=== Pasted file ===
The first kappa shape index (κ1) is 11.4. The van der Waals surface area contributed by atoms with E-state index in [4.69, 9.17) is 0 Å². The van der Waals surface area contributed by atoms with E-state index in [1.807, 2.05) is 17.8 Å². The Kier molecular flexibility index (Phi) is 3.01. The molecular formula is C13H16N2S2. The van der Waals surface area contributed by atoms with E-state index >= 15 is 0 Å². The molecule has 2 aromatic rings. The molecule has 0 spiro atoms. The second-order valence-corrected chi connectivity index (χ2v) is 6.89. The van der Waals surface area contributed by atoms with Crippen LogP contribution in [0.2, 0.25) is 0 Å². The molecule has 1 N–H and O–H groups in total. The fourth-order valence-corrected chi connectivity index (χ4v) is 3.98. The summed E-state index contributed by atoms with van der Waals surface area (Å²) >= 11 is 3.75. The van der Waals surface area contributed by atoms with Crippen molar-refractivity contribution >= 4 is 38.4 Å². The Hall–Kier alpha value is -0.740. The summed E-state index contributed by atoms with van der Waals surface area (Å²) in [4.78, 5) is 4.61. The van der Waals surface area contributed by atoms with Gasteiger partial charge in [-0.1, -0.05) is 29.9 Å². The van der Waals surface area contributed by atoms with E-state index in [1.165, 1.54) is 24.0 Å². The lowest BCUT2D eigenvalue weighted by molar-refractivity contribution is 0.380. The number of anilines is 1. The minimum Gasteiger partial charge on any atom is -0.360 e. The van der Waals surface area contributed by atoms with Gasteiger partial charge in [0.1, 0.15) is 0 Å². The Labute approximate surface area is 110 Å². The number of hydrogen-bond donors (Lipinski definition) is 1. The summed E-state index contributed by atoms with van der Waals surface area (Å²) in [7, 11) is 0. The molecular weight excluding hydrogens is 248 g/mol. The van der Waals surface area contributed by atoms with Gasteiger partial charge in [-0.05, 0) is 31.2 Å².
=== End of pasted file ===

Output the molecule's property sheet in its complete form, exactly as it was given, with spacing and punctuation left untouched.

The first kappa shape index (κ1) is 11.4. The van der Waals surface area contributed by atoms with E-state index in [4.69, 9.17) is 0 Å². The van der Waals surface area contributed by atoms with E-state index in [1.807, 2.05) is 17.8 Å². The Kier molecular flexibility index (Phi) is 3.01. The molecular formula is C13H16N2S2. The van der Waals surface area contributed by atoms with E-state index >= 15 is 0 Å². The molecule has 2 aromatic rings. The molecule has 0 spiro atoms. The second-order valence-corrected chi connectivity index (χ2v) is 6.89. The van der Waals surface area contributed by atoms with Crippen LogP contribution in [0.2, 0.25) is 0 Å². The molecule has 1 N–H and O–H groups in total. The fourth-order valence-corrected chi connectivity index (χ4v) is 3.98. The summed E-state index contributed by atoms with van der Waals surface area (Å²) >= 11 is 3.75. The van der Waals surface area contributed by atoms with Crippen molar-refractivity contribution >= 4 is 38.4 Å². The Hall–Kier alpha value is -0.740. The summed E-state index contributed by atoms with van der Waals surface area (Å²) in [4.78, 5) is 4.61. The van der Waals surface area contributed by atoms with Gasteiger partial charge in [-0.1, -0.05) is 29.9 Å². The van der Waals surface area contributed by atoms with E-state index in [1.165, 1.54) is 24.0 Å². The lowest BCUT2D eigenvalue weighted by molar-refractivity contribution is 0.380. The number of anilines is 1. The minimum Gasteiger partial charge on any atom is -0.360 e. The van der Waals surface area contributed by atoms with Gasteiger partial charge in [0.1, 0.15) is 0 Å². The Labute approximate surface area is 110 Å². The number of hydrogen-bond donors (Lipinski definition) is 1. The summed E-state index contributed by atoms with van der Waals surface area (Å²) in [7, 11) is 0. The molecular weight excluding hydrogens is 248 g/mol. The van der Waals surface area contributed by atoms with Gasteiger partial charge in [-0.05, 0) is 31.2 Å².